Bachelor's Degrees in Biotechnology

As an undergraduate student in a biotechnology degree program, you can take courses in biology and chemistry and you can choose an area of concentration. Get info on your options after graduation, such as what jobs you'll be qualified for and what graduate degree programs you could pursue. Schools offering Biotechnology Management degrees can also be found in these popular choices.

What Courses Will I Take in a Biotechnology Bachelor's Degree Program?

If natural sciences are your strong suit, you'll thrive in a curriculum that is intensely focused on biology and chemistry, with a touch of physics. Along with general education requirements in liberal arts, math and social sciences, you will take degree-related courses in the fundamentals of:

  • Microbiology
  • Biochemistry
  • Molecular biology
  • Cellular biology
  • Organic chemistry
  • Genetics
  • Immunology

Biotechnology programs tend to emphasize hands-on experience, including huge amounts of laboratory time, research, internships and cooperative learning experiences in local biotechnology industries. That's why you won't find biotechnology bachelor's degree programs online. You may even be able to work in a professor's own laboratory, helping with research that will be published in a scientific journal.

Common Courses Molecular biology, biochemistry, cellular biology, genetics, organic chemistry
Specialization Options Regulatory affairs and practices, plant systems, microbial systems, bioinformatics, animal systems
Career Options Postsecondary teaching, product development, research, biotechnology sales, technical writing
Graduate Degrees Master's degree, Ph.D. degree

Can I Specialize within the Degree Program?

In most programs, you can use elective courses to concentrate on a particular area of biotechnology. Depending on your long-term goals, concentrations can be oriented toward life sciences or business. Possibilities include:

  • Animal systems
  • Plant systems
  • Microbial systems
  • Bioinformatics
  • Bioscience policy and management
  • Regulatory affairs and practices

What Can I Do with My Degree?

Many biotechnology jobs require advanced degrees, especially careers in genetics, independent research and postsecondary teaching. Bachelor's degree holders may become research associates, performing laboratory work that's typically designed and directed by graduate degree holders. Because of this, many graduates opt to continue their studies. If you're looking to enter the workforce directly, a bachelor's degree still qualifies you for a wide range of entry-level positions. According to the U.S. Bureau of Labor Statistics (BLS), you will most likely find opportunities in applied research, product development, management or inspection. Other less traditional options are biotechnology sales and marketing or technical writing.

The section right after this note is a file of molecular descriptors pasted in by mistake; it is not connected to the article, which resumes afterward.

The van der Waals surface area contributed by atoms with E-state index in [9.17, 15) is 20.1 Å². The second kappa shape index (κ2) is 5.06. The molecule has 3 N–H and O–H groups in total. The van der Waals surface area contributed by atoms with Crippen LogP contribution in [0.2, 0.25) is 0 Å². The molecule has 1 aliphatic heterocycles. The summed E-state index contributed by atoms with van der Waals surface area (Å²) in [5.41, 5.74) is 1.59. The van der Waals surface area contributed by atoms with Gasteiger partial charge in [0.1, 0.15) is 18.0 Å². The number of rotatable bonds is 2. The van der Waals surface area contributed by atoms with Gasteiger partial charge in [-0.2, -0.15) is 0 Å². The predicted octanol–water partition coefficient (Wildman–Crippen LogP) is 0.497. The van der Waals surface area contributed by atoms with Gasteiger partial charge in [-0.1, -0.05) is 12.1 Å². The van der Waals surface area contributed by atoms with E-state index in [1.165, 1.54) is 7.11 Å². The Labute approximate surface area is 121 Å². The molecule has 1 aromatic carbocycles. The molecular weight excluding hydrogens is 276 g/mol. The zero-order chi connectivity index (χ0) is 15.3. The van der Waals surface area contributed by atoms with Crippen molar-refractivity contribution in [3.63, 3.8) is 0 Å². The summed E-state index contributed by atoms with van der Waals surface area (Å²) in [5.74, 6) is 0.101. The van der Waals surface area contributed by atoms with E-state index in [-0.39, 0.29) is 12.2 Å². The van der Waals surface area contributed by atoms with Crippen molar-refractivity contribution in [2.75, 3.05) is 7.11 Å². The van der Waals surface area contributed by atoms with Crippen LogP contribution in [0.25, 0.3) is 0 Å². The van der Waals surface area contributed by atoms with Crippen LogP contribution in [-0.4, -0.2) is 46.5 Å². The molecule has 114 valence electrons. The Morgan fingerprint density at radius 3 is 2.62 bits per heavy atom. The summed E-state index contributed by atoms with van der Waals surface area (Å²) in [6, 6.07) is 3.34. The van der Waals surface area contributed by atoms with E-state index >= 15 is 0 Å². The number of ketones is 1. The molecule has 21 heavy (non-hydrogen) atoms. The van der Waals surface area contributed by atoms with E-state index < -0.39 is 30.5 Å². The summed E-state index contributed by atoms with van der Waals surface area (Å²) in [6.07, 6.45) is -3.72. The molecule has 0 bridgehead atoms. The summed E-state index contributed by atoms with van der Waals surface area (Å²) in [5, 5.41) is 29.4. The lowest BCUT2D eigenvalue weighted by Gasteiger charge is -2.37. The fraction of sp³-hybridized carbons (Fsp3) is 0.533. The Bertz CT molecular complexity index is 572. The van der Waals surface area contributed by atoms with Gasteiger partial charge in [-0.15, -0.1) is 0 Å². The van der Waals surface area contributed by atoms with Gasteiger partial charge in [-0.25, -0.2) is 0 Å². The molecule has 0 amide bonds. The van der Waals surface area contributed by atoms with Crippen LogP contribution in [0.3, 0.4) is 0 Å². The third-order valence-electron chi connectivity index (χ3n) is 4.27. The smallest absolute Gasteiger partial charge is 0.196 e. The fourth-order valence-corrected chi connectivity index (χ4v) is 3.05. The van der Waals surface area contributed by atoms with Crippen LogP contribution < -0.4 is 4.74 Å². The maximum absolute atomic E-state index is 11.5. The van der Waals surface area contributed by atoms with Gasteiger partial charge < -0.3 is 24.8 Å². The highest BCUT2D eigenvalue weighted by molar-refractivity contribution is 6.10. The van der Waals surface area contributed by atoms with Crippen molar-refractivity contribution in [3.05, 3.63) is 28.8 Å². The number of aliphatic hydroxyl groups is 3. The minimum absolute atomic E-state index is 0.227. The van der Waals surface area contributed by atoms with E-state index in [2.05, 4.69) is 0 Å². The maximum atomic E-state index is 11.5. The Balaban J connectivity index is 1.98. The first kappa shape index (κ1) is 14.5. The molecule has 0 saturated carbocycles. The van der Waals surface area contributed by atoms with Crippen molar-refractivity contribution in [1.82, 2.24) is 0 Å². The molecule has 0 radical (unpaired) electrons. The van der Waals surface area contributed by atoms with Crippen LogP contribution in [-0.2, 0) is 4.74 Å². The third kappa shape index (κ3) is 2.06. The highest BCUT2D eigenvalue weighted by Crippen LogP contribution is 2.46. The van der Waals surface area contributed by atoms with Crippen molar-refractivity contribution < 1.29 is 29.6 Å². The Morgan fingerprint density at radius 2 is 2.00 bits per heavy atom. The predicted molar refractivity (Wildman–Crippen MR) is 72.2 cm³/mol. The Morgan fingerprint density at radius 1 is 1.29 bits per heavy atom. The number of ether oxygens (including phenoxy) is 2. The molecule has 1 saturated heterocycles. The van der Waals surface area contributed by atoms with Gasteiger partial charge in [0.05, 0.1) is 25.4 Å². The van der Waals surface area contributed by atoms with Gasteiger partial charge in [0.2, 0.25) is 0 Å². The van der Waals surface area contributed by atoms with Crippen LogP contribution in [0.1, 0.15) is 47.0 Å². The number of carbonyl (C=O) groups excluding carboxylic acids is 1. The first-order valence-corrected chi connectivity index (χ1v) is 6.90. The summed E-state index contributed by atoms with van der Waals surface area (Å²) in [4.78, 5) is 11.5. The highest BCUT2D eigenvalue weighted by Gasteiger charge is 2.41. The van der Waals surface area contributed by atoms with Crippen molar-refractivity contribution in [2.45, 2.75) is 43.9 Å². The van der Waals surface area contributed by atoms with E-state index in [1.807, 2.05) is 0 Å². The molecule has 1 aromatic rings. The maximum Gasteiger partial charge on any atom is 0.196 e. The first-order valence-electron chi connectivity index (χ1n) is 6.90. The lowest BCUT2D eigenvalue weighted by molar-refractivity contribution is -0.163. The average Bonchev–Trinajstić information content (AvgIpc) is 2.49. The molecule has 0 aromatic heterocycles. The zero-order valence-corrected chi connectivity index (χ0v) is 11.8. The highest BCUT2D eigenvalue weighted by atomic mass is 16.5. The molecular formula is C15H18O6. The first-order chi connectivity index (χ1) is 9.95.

What Kinds of Graduate Programs Can I Pursue?

A Master of Science (M.S.) or Doctor of Philosophy (Ph.D.) degree in biotechnology would significantly expand your career opportunities. Master's degree programs emphasize lab work, research and field experience. They offer concentrations such as stem cell research, virology, immunology or biotechnology management. Some schools have combined B.S. and M.S. programs which allow you to earn both degrees in five years. A Ph.D. is required for most independent biotechnology research and university faculty positions. These programs tend to be research intensive.

Remember, too, that you are not limited to biotechnology graduate programs! A bachelor's degree in biotechnology can form a solid foundation for medical school, dental school, or advanced degrees in biochemistry, molecular biology and other life sciences.

To continue researching, browse degree options below for course curriculum, prerequisites and financial aid information. Or, learn more about the subject by reading the related articles below:

  • 1. Degree Options:
The schools in the listing below are not free and may include sponsored content but are popular choices among our users. Tuition and costs will vary across programs and locations. Be sure to always request tuition information before starting a program.

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